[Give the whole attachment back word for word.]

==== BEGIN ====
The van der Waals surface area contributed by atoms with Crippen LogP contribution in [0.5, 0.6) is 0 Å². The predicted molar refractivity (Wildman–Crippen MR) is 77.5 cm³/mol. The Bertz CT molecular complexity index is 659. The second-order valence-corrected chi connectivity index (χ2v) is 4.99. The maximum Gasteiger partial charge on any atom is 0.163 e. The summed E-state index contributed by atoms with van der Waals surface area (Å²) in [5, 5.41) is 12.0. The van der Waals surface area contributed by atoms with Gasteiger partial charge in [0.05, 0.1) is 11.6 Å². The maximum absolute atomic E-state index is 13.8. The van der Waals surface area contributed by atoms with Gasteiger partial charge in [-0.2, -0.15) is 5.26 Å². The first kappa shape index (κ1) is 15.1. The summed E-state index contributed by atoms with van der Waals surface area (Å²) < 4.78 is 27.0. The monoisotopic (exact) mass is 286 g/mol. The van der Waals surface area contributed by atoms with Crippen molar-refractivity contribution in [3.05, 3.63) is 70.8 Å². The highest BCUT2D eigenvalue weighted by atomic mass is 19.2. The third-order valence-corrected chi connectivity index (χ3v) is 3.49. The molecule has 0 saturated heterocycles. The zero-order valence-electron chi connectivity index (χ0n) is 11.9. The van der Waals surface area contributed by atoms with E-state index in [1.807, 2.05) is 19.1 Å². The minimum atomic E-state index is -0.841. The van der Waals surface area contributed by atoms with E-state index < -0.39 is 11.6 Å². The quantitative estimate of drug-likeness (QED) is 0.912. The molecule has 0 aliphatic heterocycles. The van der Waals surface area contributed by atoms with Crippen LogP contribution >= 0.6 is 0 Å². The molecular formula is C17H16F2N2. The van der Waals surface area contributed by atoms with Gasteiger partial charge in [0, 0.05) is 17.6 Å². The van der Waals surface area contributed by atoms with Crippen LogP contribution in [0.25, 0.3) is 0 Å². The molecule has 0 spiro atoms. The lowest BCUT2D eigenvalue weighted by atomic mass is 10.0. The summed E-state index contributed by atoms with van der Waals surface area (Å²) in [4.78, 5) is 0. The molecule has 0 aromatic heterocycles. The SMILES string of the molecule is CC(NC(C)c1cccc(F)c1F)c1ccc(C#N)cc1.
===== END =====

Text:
The van der Waals surface area contributed by atoms with Crippen LogP contribution in [0.5, 0.6) is 0 Å². The predicted molar refractivity (Wildman–Crippen MR) is 77.5 cm³/mol. The Bertz CT molecular complexity index is 659. The second-order valence-corrected chi connectivity index (χ2v) is 4.99. The maximum Gasteiger partial charge on any atom is 0.163 e. The summed E-state index contributed by atoms with van der Waals surface area (Å²) in [5, 5.41) is 12.0. The van der Waals surface area contributed by atoms with Gasteiger partial charge in [0.05, 0.1) is 11.6 Å². The maximum absolute atomic E-state index is 13.8. The van der Waals surface area contributed by atoms with Gasteiger partial charge in [-0.2, -0.15) is 5.26 Å². The first kappa shape index (κ1) is 15.1. The summed E-state index contributed by atoms with van der Waals surface area (Å²) < 4.78 is 27.0. The monoisotopic (exact) mass is 286 g/mol. The van der Waals surface area contributed by atoms with Crippen molar-refractivity contribution in [3.05, 3.63) is 70.8 Å². The highest BCUT2D eigenvalue weighted by atomic mass is 19.2. The third-order valence-corrected chi connectivity index (χ3v) is 3.49. The molecule has 0 saturated heterocycles. The zero-order valence-electron chi connectivity index (χ0n) is 11.9. The van der Waals surface area contributed by atoms with E-state index in [1.807, 2.05) is 19.1 Å². The minimum atomic E-state index is -0.841. The van der Waals surface area contributed by atoms with E-state index < -0.39 is 11.6 Å². The quantitative estimate of drug-likeness (QED) is 0.912. The molecule has 0 aliphatic heterocycles. The van der Waals surface area contributed by atoms with Crippen LogP contribution >= 0.6 is 0 Å². The molecular formula is C17H16F2N2. The van der Waals surface area contributed by atoms with Gasteiger partial charge in [0, 0.05) is 17.6 Å². The van der Waals surface area contributed by atoms with Crippen LogP contribution in [0.25, 0.3) is 0 Å². The molecule has 0 spiro atoms. The lowest BCUT2D eigenvalue weighted by atomic mass is 10.0. The summed E-state index contributed by atoms with van der Waals surface area (Å²) in [4.78, 5) is 0. The molecule has 0 aromatic heterocycles. The SMILES string of the molecule is CC(NC(C)c1cccc(F)c1F)c1ccc(C#N)cc1.